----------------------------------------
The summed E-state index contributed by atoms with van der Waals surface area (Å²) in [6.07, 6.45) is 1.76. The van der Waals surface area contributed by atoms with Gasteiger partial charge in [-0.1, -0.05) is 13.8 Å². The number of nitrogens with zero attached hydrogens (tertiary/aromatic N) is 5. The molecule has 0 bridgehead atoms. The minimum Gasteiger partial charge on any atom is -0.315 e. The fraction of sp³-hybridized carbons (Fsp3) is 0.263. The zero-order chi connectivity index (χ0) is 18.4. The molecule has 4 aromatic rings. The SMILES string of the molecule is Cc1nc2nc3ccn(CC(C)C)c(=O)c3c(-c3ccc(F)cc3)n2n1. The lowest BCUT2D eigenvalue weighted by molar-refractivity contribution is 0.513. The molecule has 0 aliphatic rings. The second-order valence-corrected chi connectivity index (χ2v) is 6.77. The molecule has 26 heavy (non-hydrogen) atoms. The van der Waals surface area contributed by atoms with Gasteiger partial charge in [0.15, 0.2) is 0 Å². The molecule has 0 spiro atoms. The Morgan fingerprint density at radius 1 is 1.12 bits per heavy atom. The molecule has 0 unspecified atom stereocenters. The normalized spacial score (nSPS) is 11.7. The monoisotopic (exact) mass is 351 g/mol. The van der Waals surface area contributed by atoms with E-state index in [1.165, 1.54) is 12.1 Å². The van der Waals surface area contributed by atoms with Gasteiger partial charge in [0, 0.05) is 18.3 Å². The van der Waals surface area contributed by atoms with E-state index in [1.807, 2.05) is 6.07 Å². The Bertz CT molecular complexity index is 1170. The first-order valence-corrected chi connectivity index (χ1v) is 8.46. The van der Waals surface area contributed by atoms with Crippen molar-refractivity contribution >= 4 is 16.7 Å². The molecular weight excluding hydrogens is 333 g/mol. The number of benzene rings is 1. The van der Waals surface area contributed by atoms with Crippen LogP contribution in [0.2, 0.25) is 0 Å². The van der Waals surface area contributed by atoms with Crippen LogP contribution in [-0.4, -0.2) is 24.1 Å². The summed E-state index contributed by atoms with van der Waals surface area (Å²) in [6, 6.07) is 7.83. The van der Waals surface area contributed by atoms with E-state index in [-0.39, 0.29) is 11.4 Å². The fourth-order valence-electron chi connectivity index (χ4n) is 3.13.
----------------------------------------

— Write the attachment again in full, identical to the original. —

The summed E-state index contributed by atoms with van der Waals surface area (Å²) in [6.07, 6.45) is 1.76. The van der Waals surface area contributed by atoms with Gasteiger partial charge in [-0.1, -0.05) is 13.8 Å². The number of nitrogens with zero attached hydrogens (tertiary/aromatic N) is 5. The molecule has 0 bridgehead atoms. The minimum Gasteiger partial charge on any atom is -0.315 e. The fraction of sp³-hybridized carbons (Fsp3) is 0.263. The zero-order chi connectivity index (χ0) is 18.4. The molecule has 4 aromatic rings. The SMILES string of the molecule is Cc1nc2nc3ccn(CC(C)C)c(=O)c3c(-c3ccc(F)cc3)n2n1. The lowest BCUT2D eigenvalue weighted by molar-refractivity contribution is 0.513. The molecule has 0 aliphatic rings. The second-order valence-corrected chi connectivity index (χ2v) is 6.77. The molecule has 26 heavy (non-hydrogen) atoms. The van der Waals surface area contributed by atoms with Gasteiger partial charge in [0.15, 0.2) is 0 Å². The molecule has 0 spiro atoms. The Morgan fingerprint density at radius 1 is 1.12 bits per heavy atom. The molecule has 0 unspecified atom stereocenters. The normalized spacial score (nSPS) is 11.7. The monoisotopic (exact) mass is 351 g/mol. The van der Waals surface area contributed by atoms with E-state index in [1.165, 1.54) is 12.1 Å². The van der Waals surface area contributed by atoms with Gasteiger partial charge in [0, 0.05) is 18.3 Å². The van der Waals surface area contributed by atoms with E-state index in [1.807, 2.05) is 6.07 Å². The Bertz CT molecular complexity index is 1170. The first-order valence-corrected chi connectivity index (χ1v) is 8.46. The van der Waals surface area contributed by atoms with Crippen molar-refractivity contribution >= 4 is 16.7 Å². The molecular weight excluding hydrogens is 333 g/mol. The number of benzene rings is 1. The van der Waals surface area contributed by atoms with Crippen LogP contribution in [0.2, 0.25) is 0 Å². The van der Waals surface area contributed by atoms with Crippen LogP contribution in [-0.4, -0.2) is 24.1 Å². The summed E-state index contributed by atoms with van der Waals surface area (Å²) in [6, 6.07) is 7.83. The van der Waals surface area contributed by atoms with E-state index in [-0.39, 0.29) is 11.4 Å². The fourth-order valence-electron chi connectivity index (χ4n) is 3.13.